For The Bloodiest Tales In American Music, A Revenge-Themed Sequel

In the song "Old Time Angels," Jim Lauderdale imagines a second act for the women felled in American murder ballads. i i

In the song "Old Time Angels," Jim Lauderdale imagines a second act for the women felled in American murder ballads. Courtesy of the artist hide caption

itoggle caption Courtesy of the artist
In the song "Old Time Angels," Jim Lauderdale imagines a second act for the women felled in American murder ballads.

In the song "Old Time Angels," Jim Lauderdale imagines a second act for the women felled in American murder ballads.

Courtesy of the artist

"Old Time Angels," a new song by Nashville, Tenn.-based singer-songwriter Jim Lauderdale, sounds so ebullient that at first, you may not realize he's singing about one of music's most terrifying moments.

The wandering "spirit" referenced in the opening verse is "The Knoxville Girl," the unfortunate star of an Appalachian murder ballad based in part on a 19th century American true crime story. In the original song — widely recorded, perhaps most famously by The Louvin Brothers — the girl is lured to a secluded spot and then killed, brutally, by the narrator. In Lauderdale's song, she comes back from the grave for revenge.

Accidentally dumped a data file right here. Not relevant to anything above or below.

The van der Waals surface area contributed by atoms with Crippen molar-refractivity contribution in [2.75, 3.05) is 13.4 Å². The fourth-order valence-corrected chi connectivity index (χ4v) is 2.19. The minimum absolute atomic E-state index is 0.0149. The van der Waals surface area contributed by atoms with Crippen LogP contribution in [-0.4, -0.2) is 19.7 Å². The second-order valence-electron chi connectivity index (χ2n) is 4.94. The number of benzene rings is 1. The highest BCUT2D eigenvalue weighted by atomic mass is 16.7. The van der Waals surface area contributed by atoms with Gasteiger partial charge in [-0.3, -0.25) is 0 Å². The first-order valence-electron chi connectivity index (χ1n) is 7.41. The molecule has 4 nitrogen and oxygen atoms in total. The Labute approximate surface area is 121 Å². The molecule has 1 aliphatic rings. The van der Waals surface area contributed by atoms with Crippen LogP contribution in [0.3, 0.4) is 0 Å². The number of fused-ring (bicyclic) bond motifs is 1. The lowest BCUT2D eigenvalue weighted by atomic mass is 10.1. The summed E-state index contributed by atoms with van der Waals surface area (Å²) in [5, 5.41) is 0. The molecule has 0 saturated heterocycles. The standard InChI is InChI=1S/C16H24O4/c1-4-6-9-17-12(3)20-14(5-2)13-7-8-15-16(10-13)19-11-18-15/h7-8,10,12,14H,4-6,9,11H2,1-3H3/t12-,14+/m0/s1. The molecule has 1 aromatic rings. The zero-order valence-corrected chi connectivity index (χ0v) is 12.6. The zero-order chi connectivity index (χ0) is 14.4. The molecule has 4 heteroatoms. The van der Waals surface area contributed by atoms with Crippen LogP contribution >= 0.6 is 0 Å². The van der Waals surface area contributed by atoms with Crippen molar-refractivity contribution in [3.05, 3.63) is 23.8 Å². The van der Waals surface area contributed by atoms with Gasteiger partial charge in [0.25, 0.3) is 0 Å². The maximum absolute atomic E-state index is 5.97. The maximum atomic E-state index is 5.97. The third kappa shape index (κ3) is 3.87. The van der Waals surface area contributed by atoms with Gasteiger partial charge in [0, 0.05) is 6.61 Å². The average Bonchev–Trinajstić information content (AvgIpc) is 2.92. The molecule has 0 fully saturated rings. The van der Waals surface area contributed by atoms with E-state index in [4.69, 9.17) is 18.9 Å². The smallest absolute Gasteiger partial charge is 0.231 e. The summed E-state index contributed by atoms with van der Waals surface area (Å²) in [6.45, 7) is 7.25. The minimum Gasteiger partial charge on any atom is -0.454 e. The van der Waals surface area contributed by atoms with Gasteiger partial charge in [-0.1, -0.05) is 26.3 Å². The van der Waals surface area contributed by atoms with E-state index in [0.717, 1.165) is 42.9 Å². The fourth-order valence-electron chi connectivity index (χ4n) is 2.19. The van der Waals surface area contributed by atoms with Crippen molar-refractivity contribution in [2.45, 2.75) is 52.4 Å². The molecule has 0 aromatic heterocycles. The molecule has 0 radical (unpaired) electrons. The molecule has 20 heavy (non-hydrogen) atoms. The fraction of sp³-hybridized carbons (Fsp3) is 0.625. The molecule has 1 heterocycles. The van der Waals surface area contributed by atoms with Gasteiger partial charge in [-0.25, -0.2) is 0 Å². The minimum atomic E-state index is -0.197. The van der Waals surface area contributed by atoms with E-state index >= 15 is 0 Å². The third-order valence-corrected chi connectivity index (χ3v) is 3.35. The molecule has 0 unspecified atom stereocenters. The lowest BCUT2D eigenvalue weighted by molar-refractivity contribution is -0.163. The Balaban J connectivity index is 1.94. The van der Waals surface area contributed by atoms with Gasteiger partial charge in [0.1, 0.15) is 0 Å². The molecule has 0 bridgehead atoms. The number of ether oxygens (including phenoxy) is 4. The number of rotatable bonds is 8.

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The Knoxville Girl, Pretty Polly, Little Sadie and Darlin' Cory all make a ghostly appearance in "Old Time Angels." Lauderdale gives these characters some of their power back by putting one of the implements of their demise into their spectral hands. Pretty Polly, who was stabbed through the heart by her paramour, wields the shovel that he used to dig her shallow grave. Little Sadie becomes the driver of her own hearse, and so on.

Lauderdale's song doesn't just avenge the Old Time Angels — after all, murder ballads are often morality tales. Most of the killers in these stories have already met with justice: They're executed, or they're haunted by their prey, or they go insane. Instead, Lauderdale resurrects these angels to breathe life back into them, immortalizing them as victors, not victims. In so doing, he recasts the women of murder ballads as guardians of the present — and future.

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